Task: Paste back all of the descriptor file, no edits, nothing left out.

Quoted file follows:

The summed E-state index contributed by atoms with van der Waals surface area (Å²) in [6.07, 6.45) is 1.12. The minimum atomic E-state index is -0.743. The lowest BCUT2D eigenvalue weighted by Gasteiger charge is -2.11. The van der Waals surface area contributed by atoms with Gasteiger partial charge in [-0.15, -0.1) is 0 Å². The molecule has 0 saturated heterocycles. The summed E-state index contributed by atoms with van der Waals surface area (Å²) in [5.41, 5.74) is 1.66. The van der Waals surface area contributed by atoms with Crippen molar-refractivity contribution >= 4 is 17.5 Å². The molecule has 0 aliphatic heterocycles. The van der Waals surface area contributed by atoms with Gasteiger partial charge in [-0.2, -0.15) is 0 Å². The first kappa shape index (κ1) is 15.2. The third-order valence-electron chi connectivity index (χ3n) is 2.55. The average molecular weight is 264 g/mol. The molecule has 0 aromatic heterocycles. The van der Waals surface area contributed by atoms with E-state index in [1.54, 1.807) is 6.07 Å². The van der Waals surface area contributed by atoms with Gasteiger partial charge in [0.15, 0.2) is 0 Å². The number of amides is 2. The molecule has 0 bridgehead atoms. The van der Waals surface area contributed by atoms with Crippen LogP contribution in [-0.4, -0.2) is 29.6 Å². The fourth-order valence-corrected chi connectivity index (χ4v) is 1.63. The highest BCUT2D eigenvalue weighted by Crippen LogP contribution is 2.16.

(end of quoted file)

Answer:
The summed E-state index contributed by atoms with van der Waals surface area (Å²) in [6.07, 6.45) is 1.12. The minimum atomic E-state index is -0.743. The lowest BCUT2D eigenvalue weighted by Gasteiger charge is -2.11. The van der Waals surface area contributed by atoms with Gasteiger partial charge in [-0.15, -0.1) is 0 Å². The molecule has 0 saturated heterocycles. The summed E-state index contributed by atoms with van der Waals surface area (Å²) in [5.41, 5.74) is 1.66. The van der Waals surface area contributed by atoms with Crippen molar-refractivity contribution >= 4 is 17.5 Å². The molecule has 0 aliphatic heterocycles. The van der Waals surface area contributed by atoms with Gasteiger partial charge in [-0.2, -0.15) is 0 Å². The first kappa shape index (κ1) is 15.2. The third-order valence-electron chi connectivity index (χ3n) is 2.55. The average molecular weight is 264 g/mol. The molecule has 0 aromatic heterocycles. The van der Waals surface area contributed by atoms with E-state index in [1.54, 1.807) is 6.07 Å². The van der Waals surface area contributed by atoms with Gasteiger partial charge in [0.15, 0.2) is 0 Å². The number of amides is 2. The molecule has 0 bridgehead atoms. The van der Waals surface area contributed by atoms with Crippen LogP contribution in [-0.4, -0.2) is 29.6 Å². The fourth-order valence-corrected chi connectivity index (χ4v) is 1.63. The highest BCUT2D eigenvalue weighted by Crippen LogP contribution is 2.16.